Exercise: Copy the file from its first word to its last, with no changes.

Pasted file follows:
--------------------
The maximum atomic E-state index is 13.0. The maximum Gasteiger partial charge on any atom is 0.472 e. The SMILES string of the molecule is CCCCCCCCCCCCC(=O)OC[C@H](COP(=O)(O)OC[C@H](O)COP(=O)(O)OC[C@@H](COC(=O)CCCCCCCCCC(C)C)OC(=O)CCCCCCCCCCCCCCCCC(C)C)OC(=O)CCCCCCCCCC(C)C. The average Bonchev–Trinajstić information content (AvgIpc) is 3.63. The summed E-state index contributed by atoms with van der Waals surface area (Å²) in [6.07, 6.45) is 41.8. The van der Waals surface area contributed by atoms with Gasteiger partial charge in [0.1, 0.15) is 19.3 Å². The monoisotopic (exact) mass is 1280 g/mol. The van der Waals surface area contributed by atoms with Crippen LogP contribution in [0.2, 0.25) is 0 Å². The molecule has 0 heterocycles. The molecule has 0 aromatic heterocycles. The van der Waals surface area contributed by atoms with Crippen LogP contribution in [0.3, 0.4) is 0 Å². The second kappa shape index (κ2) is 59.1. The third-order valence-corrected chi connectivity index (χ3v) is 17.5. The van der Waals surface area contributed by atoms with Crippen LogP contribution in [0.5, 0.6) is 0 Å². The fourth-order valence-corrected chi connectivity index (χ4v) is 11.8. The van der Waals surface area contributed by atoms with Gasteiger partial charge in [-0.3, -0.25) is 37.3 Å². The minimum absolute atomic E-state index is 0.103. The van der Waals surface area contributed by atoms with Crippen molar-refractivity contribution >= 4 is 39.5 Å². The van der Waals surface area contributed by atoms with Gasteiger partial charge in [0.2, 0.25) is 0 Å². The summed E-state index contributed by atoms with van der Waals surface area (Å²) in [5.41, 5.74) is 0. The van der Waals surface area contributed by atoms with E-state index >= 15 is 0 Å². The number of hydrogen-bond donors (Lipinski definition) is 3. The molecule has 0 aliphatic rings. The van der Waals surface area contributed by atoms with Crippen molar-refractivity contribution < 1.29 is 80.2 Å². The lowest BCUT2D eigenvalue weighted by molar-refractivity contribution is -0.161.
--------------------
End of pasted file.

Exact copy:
The maximum atomic E-state index is 13.0. The maximum Gasteiger partial charge on any atom is 0.472 e. The SMILES string of the molecule is CCCCCCCCCCCCC(=O)OC[C@H](COP(=O)(O)OC[C@H](O)COP(=O)(O)OC[C@@H](COC(=O)CCCCCCCCCC(C)C)OC(=O)CCCCCCCCCCCCCCCCC(C)C)OC(=O)CCCCCCCCCC(C)C. The average Bonchev–Trinajstić information content (AvgIpc) is 3.63. The summed E-state index contributed by atoms with van der Waals surface area (Å²) in [6.07, 6.45) is 41.8. The van der Waals surface area contributed by atoms with Gasteiger partial charge in [0.1, 0.15) is 19.3 Å². The monoisotopic (exact) mass is 1280 g/mol. The van der Waals surface area contributed by atoms with Crippen LogP contribution in [0.2, 0.25) is 0 Å². The molecule has 0 heterocycles. The molecule has 0 aromatic heterocycles. The van der Waals surface area contributed by atoms with Crippen LogP contribution in [0.3, 0.4) is 0 Å². The second kappa shape index (κ2) is 59.1. The third-order valence-corrected chi connectivity index (χ3v) is 17.5. The van der Waals surface area contributed by atoms with Crippen LogP contribution in [0.5, 0.6) is 0 Å². The fourth-order valence-corrected chi connectivity index (χ4v) is 11.8. The van der Waals surface area contributed by atoms with Gasteiger partial charge in [-0.3, -0.25) is 37.3 Å². The minimum absolute atomic E-state index is 0.103. The van der Waals surface area contributed by atoms with Crippen molar-refractivity contribution >= 4 is 39.5 Å². The van der Waals surface area contributed by atoms with Gasteiger partial charge in [0.2, 0.25) is 0 Å². The summed E-state index contributed by atoms with van der Waals surface area (Å²) in [5.41, 5.74) is 0. The van der Waals surface area contributed by atoms with E-state index >= 15 is 0 Å². The number of hydrogen-bond donors (Lipinski definition) is 3. The molecule has 0 aliphatic rings. The van der Waals surface area contributed by atoms with Crippen molar-refractivity contribution < 1.29 is 80.2 Å². The lowest BCUT2D eigenvalue weighted by molar-refractivity contribution is -0.161.